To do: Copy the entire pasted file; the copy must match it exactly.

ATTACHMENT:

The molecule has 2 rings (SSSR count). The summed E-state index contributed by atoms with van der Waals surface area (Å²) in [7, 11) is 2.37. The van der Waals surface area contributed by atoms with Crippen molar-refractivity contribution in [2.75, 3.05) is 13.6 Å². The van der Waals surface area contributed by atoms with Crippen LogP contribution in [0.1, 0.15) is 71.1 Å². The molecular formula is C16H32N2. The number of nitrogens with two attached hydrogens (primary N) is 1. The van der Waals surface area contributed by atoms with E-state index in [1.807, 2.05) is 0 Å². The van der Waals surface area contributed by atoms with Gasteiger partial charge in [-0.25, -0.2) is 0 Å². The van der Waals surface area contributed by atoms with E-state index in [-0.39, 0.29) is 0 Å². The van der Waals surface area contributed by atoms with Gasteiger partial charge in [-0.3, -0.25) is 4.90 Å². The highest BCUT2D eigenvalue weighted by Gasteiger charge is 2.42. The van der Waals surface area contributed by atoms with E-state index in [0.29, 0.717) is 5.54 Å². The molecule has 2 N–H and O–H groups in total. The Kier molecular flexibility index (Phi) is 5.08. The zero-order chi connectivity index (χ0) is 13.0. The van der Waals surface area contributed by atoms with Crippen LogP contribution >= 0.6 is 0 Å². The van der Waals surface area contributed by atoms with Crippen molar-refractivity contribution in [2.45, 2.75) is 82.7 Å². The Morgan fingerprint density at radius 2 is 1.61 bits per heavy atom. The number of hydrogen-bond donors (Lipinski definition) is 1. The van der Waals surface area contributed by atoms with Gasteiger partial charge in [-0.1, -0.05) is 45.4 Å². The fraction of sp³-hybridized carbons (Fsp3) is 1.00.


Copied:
The molecule has 2 rings (SSSR count). The summed E-state index contributed by atoms with van der Waals surface area (Å²) in [7, 11) is 2.37. The van der Waals surface area contributed by atoms with Crippen molar-refractivity contribution in [2.75, 3.05) is 13.6 Å². The van der Waals surface area contributed by atoms with Crippen LogP contribution in [0.1, 0.15) is 71.1 Å². The molecular formula is C16H32N2. The number of nitrogens with two attached hydrogens (primary N) is 1. The van der Waals surface area contributed by atoms with E-state index in [1.807, 2.05) is 0 Å². The van der Waals surface area contributed by atoms with Gasteiger partial charge in [-0.25, -0.2) is 0 Å². The van der Waals surface area contributed by atoms with E-state index in [-0.39, 0.29) is 0 Å². The van der Waals surface area contributed by atoms with Gasteiger partial charge in [-0.3, -0.25) is 4.90 Å². The highest BCUT2D eigenvalue weighted by Gasteiger charge is 2.42. The van der Waals surface area contributed by atoms with E-state index in [0.29, 0.717) is 5.54 Å². The molecule has 2 N–H and O–H groups in total. The Kier molecular flexibility index (Phi) is 5.08. The zero-order chi connectivity index (χ0) is 13.0. The van der Waals surface area contributed by atoms with Crippen LogP contribution >= 0.6 is 0 Å². The van der Waals surface area contributed by atoms with Crippen molar-refractivity contribution in [2.45, 2.75) is 82.7 Å². The Morgan fingerprint density at radius 2 is 1.61 bits per heavy atom. The number of hydrogen-bond donors (Lipinski definition) is 1. The van der Waals surface area contributed by atoms with Gasteiger partial charge in [-0.1, -0.05) is 45.4 Å². The fraction of sp³-hybridized carbons (Fsp3) is 1.00.